Welcome to the latest edition of This Week in Pensions! We have gathered the best stories about pensions and retirement security from the previous week. You need to know this news in the fight for a secure retirement.
Like many states, Alaska is struggling to recruit and retain essential public employees, including public school teachers. This year, lawmakers can restore defined-benefit pensions to public employees through the Alaska Public Employees’ Retirement System (PERS) and the Teachers’ Retirement System (TRS) through several key bills. In a piece for Alaska Public Media, Alaska House majority forms to the right of the Senate’s, Kavitha George discusses the political climate in both chambers of the Alaska state legislature and what that might mean in terms of progress for the state. Notably, the Senate, which organized shortly after the November elections, has focused on several priorities, including increased funding for teacher salaries and reopening the defined-benefit pension system. The House chamber organized just this past week. Alaska lawmakers eliminated the option for a defined-benefit pension plan for public employees, including teachers, state workers, firefighters, and police officers, back in 2006. NPPC recently cited Alaska’s public employee shortage in our new video, Pensions Recruit and Retain Public Employees.
Police departments in all corners of the country are also scrambling to recruit and retain officers. The Jacksonville police department is offering $10,000 hiring bonuses as an incentive for recruiting new correctional officers, and at least one mayoral candidate recognizes that it will take more than a sign-on bonus to keep officers – and hinted a restoration of pension benefit may be imminent. The city stopped providing pensions to all employees hired after October 1, 2017 and replaced that benefit with 401(k) style retirement accounts to lower the city’s pension debt. However, like many other municipalities struggling to keep public employees, cutting pension benefits has done more harm than good for communities.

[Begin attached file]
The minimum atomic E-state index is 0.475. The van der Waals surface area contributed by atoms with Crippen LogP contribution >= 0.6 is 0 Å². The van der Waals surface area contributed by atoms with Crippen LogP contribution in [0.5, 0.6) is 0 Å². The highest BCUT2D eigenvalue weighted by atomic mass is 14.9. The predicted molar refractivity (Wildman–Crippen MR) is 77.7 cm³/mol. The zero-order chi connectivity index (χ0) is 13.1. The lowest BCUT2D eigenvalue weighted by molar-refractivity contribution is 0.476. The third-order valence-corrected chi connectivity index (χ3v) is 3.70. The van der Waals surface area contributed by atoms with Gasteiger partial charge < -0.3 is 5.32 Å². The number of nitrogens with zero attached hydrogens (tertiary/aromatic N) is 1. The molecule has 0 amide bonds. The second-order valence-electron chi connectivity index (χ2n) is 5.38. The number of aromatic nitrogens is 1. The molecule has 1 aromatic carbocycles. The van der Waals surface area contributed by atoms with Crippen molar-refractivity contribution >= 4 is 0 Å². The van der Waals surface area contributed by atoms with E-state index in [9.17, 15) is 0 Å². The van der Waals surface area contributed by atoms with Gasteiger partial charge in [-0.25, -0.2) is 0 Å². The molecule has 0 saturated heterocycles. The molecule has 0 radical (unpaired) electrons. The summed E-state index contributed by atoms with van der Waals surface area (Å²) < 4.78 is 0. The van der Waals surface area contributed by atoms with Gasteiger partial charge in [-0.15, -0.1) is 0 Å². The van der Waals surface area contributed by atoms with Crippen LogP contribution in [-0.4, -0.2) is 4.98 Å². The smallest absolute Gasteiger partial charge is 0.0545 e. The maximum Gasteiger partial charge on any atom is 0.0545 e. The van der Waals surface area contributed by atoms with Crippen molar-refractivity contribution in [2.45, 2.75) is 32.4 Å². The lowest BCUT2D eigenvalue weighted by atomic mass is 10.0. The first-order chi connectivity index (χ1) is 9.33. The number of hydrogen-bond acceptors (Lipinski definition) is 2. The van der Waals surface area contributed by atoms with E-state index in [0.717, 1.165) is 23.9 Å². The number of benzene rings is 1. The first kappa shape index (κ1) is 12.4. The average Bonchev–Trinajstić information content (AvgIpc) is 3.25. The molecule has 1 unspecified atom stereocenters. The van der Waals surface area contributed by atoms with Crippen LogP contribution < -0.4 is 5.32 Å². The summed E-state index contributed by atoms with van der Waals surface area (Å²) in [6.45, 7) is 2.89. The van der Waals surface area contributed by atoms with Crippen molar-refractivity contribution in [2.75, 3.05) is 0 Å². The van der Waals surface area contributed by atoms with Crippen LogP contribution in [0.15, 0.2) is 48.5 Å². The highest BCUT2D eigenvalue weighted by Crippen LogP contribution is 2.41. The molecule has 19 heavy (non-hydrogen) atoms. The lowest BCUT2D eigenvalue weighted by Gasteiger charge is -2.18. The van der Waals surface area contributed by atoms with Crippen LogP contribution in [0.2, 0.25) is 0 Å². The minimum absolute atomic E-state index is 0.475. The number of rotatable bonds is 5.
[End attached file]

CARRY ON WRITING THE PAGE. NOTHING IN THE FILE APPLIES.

Also this week, lawmakers in New Hampshire introduced House Bill 50, a bill designed to secure the future of the New Hampshire Retirement System by requiring the state to contribute 7.5% to the NHRS in perpetuity. Ethan Dewitt’s article for the New Hampshire Bulletin, NH cities, towns hope state will make retirement contributions permanent, details a financial timeline in New Hampshire that mirrors the mismanagement made by many state pension systems. For 43 years, the state of New Hampshire contributed 35% to the NHRS to cover the costs of defined-benefit plans for municipal workers. In response to the Great Recession in the late 2000s, the state lowered its contribution rate to 30% in 2010. Then in 2011, they dropped it further to 25%, and in 2013 they brought it down to zero. The state did not contribute to the pension system again until 2022, when lawmakers approved a one-time contribution of 7.5%, relieving cities and towns of a small share of their burden. If passed, the bill would restore a sliver of the promise the state made to cities and public employees back in 1967.
Be sure to check back next Friday for the latest in the fight for a secure retirement! Sign up for NPPC News Clips to receive daily pension news from across the country directly to your inbox.